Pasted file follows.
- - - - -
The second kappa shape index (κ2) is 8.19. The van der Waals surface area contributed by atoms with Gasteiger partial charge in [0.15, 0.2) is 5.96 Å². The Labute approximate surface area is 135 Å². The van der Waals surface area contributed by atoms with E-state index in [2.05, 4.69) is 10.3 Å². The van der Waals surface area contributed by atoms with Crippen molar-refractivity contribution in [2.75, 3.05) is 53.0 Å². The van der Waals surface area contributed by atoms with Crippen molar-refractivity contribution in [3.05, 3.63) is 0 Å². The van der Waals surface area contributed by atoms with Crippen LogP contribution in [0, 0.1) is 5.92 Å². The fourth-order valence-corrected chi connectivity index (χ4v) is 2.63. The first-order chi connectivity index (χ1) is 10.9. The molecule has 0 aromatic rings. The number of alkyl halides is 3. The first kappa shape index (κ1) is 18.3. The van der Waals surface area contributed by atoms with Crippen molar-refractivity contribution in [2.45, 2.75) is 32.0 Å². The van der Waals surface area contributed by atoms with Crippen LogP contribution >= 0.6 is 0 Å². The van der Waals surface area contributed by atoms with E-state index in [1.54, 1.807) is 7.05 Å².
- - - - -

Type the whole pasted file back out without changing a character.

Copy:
The second kappa shape index (κ2) is 8.19. The van der Waals surface area contributed by atoms with Gasteiger partial charge in [0.15, 0.2) is 5.96 Å². The Labute approximate surface area is 135 Å². The van der Waals surface area contributed by atoms with E-state index in [2.05, 4.69) is 10.3 Å². The van der Waals surface area contributed by atoms with Crippen molar-refractivity contribution in [2.75, 3.05) is 53.0 Å². The van der Waals surface area contributed by atoms with Crippen molar-refractivity contribution in [3.05, 3.63) is 0 Å². The van der Waals surface area contributed by atoms with Crippen LogP contribution in [0, 0.1) is 5.92 Å². The fourth-order valence-corrected chi connectivity index (χ4v) is 2.63. The first-order chi connectivity index (χ1) is 10.9. The molecule has 0 aromatic rings. The number of alkyl halides is 3. The first kappa shape index (κ1) is 18.3. The van der Waals surface area contributed by atoms with Crippen molar-refractivity contribution in [2.45, 2.75) is 32.0 Å². The van der Waals surface area contributed by atoms with Crippen LogP contribution >= 0.6 is 0 Å². The van der Waals surface area contributed by atoms with E-state index in [1.54, 1.807) is 7.05 Å².